15.

Peeling your panties

your spreading legs     soft down

It’s still the Seventies, you say

 16.

She always laughs

when she comes

still slick with juices    making tea

 17. 

We spend the entire day

in bed    fuck  til we’re both raw

gnaw holes in each other

 18. 

You show me your

breasts as we talk on Skype

tell me you don’t like the word ‘tits’

 19. 

I want you to fuck me

from behind then come over

my face     smear it with your cock

 20.

We come at the same time

both our faces raw     tangled

if it could always be like this   

Purchase Sexy Haiku from Freight Books here:  https://www.freightbooks.co.uk/product/sexy-haiku/  

Book Review: Sexy Haiku by Nick Brooks

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Making all haiku in Paris that little bit sexier. Photo credit: Jennifer Taylor

When the Nothing in the Rulebook team were asked to review Nick Brooks’s Sexy Haiku – a collection of haiku that follow one man’s relationships – we did the only sensible thing and carried the book with us on a romantic trip to Paris. After all, nothing quite says ‘city of love’, as reading haikus that range from the intimately descriptive –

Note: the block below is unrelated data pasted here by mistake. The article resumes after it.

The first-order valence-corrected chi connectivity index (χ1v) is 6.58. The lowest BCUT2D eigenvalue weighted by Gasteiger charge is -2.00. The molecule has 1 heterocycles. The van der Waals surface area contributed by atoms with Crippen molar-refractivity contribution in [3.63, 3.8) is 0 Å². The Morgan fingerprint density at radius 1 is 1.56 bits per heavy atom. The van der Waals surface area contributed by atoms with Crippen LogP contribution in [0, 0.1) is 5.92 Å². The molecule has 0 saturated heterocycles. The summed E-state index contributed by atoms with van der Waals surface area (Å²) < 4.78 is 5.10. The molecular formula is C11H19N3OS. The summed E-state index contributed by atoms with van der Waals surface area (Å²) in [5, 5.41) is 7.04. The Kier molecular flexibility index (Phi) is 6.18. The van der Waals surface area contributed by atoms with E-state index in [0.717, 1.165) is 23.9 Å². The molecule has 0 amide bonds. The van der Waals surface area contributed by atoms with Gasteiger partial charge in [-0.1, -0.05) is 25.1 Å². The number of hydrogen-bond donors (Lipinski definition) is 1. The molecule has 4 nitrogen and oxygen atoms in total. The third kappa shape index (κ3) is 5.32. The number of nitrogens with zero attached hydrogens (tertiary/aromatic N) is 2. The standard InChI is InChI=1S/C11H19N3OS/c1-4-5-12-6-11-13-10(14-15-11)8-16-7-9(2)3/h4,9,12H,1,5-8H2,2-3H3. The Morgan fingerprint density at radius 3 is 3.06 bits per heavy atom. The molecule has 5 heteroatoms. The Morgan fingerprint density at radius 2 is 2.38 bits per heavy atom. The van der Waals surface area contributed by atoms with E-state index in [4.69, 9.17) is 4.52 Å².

I ease in     sideways

Between a shifted thong

And the flesh of your thigh.

To the tragically relatable emptiness of meaningless sex –

It doesn’t matter

How long you try       I can’t come

Unless I feel loved.

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Sexy meringue, anyone? Or just more sexy haiku?

Indeed, what perhaps really resonates throughout the entire book is this almost tragic feeling that exceptional moments in love are so rare, that when they occur, one cannot fully appreciate them – since they will inevitably end, perhaps never to be repeated; and yet, having occurred, will always lead those involved to compare and contrast all future experiences with said moment. Consider, for instance, the following:

We come at the same time

Both our faces raw     tangled

If it could always be like this.